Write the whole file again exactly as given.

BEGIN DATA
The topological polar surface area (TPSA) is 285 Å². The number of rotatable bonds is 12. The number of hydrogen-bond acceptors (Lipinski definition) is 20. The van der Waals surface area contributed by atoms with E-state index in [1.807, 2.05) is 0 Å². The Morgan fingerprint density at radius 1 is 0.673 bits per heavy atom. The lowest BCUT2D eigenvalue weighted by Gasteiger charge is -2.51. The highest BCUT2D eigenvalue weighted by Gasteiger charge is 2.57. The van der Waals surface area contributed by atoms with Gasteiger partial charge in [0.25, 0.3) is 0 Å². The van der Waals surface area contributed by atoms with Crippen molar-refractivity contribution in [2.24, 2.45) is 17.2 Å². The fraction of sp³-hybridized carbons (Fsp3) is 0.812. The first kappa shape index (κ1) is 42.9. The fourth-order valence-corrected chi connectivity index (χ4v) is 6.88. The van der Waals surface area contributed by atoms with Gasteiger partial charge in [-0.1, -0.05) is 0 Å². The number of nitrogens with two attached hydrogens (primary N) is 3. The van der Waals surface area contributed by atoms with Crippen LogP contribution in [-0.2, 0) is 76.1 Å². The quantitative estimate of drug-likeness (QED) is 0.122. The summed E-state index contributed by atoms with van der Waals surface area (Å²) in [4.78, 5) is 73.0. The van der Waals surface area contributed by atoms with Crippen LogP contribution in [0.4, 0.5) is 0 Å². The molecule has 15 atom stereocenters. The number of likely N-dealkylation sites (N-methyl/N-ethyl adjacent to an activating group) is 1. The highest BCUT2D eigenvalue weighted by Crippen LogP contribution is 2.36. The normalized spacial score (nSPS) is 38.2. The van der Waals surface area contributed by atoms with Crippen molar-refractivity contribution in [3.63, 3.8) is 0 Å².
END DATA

The topological polar surface area (TPSA) is 285 Å². The number of rotatable bonds is 12. The number of hydrogen-bond acceptors (Lipinski definition) is 20. The van der Waals surface area contributed by atoms with E-state index in [1.807, 2.05) is 0 Å². The Morgan fingerprint density at radius 1 is 0.673 bits per heavy atom. The lowest BCUT2D eigenvalue weighted by Gasteiger charge is -2.51. The highest BCUT2D eigenvalue weighted by Gasteiger charge is 2.57. The van der Waals surface area contributed by atoms with Gasteiger partial charge in [0.25, 0.3) is 0 Å². The van der Waals surface area contributed by atoms with Crippen molar-refractivity contribution in [2.24, 2.45) is 17.2 Å². The fraction of sp³-hybridized carbons (Fsp3) is 0.812. The first kappa shape index (κ1) is 42.9. The fourth-order valence-corrected chi connectivity index (χ4v) is 6.88. The van der Waals surface area contributed by atoms with Gasteiger partial charge in [-0.1, -0.05) is 0 Å². The number of nitrogens with two attached hydrogens (primary N) is 3. The van der Waals surface area contributed by atoms with Crippen LogP contribution in [-0.2, 0) is 76.1 Å². The quantitative estimate of drug-likeness (QED) is 0.122. The summed E-state index contributed by atoms with van der Waals surface area (Å²) in [4.78, 5) is 73.0. The van der Waals surface area contributed by atoms with Crippen LogP contribution in [0.4, 0.5) is 0 Å². The molecule has 15 atom stereocenters. The number of likely N-dealkylation sites (N-methyl/N-ethyl adjacent to an activating group) is 1. The highest BCUT2D eigenvalue weighted by Crippen LogP contribution is 2.36. The normalized spacial score (nSPS) is 38.2. The van der Waals surface area contributed by atoms with Crippen molar-refractivity contribution in [3.63, 3.8) is 0 Å².